Arguments for & against PSA screening

Arguments for screening:

  • Results from a large European study of prostate cancer screening found that men who had PSA testing had a 20 percent lower chance of dying from prostate cancer after 13 years, compared to men who did not have prostate cancer screening
  • A substantial number of men die from prostate cancer every year and many more suffer from the complications of advanced disease.
  • For men with an aggressive prostate cancer, the best chance for curing it is by finding it at an early stage and then treating it with surgery or radiation. Studies have shown that men who have prostate cancer detected by PSA screening tend to have earlier-stage cancer than men who have a cancer detected by other means.
  • The five-year survival for men who have prostate cancer confined to the prostate gland (early stage) is nearly 100 percent; this drops to 30 percent for men whose cancer has spread to other areas of the body. However, many early-stage cancers are not aggressive, and the five-year survival will be nearly 100 percent even without any treatment.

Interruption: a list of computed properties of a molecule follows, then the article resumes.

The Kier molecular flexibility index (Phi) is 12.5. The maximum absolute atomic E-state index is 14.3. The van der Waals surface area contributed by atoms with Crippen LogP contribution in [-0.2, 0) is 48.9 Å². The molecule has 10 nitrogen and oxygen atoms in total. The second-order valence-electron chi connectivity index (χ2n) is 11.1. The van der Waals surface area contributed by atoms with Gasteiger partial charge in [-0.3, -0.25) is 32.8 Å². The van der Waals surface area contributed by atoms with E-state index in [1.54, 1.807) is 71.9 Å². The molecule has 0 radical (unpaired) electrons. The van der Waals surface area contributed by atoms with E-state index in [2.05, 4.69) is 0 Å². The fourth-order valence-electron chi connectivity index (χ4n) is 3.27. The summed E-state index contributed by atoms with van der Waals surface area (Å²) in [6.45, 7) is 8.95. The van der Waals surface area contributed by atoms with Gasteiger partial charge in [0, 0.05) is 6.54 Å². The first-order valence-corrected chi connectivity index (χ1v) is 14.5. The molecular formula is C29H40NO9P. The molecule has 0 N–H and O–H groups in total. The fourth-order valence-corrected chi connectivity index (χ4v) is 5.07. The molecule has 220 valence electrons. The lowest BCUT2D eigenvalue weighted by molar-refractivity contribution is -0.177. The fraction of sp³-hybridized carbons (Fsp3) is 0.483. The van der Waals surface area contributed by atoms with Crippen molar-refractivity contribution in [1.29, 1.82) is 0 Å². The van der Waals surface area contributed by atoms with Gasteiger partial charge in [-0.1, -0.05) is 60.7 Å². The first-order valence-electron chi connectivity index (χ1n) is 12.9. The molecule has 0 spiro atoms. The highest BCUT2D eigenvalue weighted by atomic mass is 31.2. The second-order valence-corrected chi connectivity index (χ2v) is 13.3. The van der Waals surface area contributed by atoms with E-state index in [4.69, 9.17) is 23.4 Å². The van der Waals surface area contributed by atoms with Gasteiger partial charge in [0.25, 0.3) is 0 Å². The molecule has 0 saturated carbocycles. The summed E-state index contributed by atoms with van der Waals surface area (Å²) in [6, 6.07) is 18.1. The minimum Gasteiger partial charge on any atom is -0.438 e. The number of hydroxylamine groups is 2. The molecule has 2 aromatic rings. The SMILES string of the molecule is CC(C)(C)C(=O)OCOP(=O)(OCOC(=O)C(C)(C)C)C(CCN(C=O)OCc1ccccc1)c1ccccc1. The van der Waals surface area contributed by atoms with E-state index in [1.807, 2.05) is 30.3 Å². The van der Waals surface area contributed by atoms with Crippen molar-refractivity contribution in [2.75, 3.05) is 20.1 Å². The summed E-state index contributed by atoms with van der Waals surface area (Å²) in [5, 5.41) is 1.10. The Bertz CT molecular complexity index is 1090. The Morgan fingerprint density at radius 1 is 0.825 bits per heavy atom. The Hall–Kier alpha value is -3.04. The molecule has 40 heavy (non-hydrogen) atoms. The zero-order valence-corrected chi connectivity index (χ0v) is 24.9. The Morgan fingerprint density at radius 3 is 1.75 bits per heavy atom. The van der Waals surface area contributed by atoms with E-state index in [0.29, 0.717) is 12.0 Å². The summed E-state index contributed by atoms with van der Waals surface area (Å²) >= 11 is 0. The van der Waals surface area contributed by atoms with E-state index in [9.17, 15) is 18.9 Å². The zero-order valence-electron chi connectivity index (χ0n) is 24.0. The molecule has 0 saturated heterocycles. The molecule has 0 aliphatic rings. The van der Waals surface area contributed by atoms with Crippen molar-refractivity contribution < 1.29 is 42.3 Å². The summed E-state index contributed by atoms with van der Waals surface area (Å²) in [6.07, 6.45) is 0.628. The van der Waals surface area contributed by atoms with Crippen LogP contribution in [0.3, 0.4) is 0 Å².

• The available screening tests are not perfect, but they are easy to perform and have fair accuracy.

Arguments against screening:

  • Even though the European study found a benefit of prostate cancer screening, only about 1 man in every 1000 benefited from PSA testing after 13 years.
  • Furthermore, 75 percent of men with an abnormal PSA who had a prostate biopsy did not have prostate cancer.
  • A large American study did not find that prostate cancer screening reduced the chance of dying from prostate cancer

What people should know about PSA screening

  • Screening doesn’t lower your risk of having prostate cancer; it increases the chance you’ll find out you have it.
  • PSA testing can detect early-stage cancers that a DRE would miss.
  • A “normal” PSA level of 4.0 ng/mL or below doesn’t guarantee that you are cancer-free; in about 15% of men with a PSA below 4.0 ng/mL, a biopsy will reveal prostate cancer.
  • A high PSA level may prompt you to seek treatment, resulting in possible urinary and sexual side effects.
  • Conditions other than cancer (BPH and prostatitis) can elevate your PSA level.